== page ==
Morphological and Functional Characteristics of the Right Ventricle Functioning as a Systemic Ventricle for Decades After an Atrial Switch Procedure for Complete Transposition of the Great Arteries
Roberts, W. C.
Jameson, L. C.
Roberts, C. S.
Rafael, A. E.
Hall, S. A.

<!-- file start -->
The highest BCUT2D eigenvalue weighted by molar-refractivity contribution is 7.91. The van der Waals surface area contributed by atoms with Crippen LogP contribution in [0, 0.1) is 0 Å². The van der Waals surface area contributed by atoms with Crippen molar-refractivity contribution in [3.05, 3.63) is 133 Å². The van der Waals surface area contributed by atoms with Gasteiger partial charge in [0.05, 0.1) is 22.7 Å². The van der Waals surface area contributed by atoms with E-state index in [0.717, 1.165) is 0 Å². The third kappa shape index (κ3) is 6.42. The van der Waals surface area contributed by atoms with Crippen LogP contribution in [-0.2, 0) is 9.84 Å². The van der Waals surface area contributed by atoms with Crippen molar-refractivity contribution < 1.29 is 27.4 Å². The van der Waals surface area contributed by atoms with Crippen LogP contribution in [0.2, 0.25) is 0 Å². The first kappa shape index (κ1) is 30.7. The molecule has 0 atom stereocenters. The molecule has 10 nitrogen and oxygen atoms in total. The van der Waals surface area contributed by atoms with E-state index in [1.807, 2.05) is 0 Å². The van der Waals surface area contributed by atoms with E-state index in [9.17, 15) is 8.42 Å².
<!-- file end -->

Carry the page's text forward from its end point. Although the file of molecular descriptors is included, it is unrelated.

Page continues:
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Described herein are certain clinical and cardiac morphologic findings in 4 adults with complete transposition of the great arteries who underwent the Mustard procedure in the newborn period or in childhood and each lived >30 years thereafter before either having orthotopic heart transplantation (3 patients) or dying while awaiting orthotopic heart transplantation. Compared with the wall of the left ventricle, the wall of the right ventricle (the systemic one) was much thicker, the myofibers much larger, and either grossly-visible or microscopic-sized scars were present in its wall. Additionally, some intramural coronary arteries in the right ventricular wall were numerous, large, had thick walls, and often narrowed lumens. That the Mustard operation provided the necessary time for the right ventricle (the systemic one) to develop to its fullest is a tribute to this procedure. ©2019 The Authors
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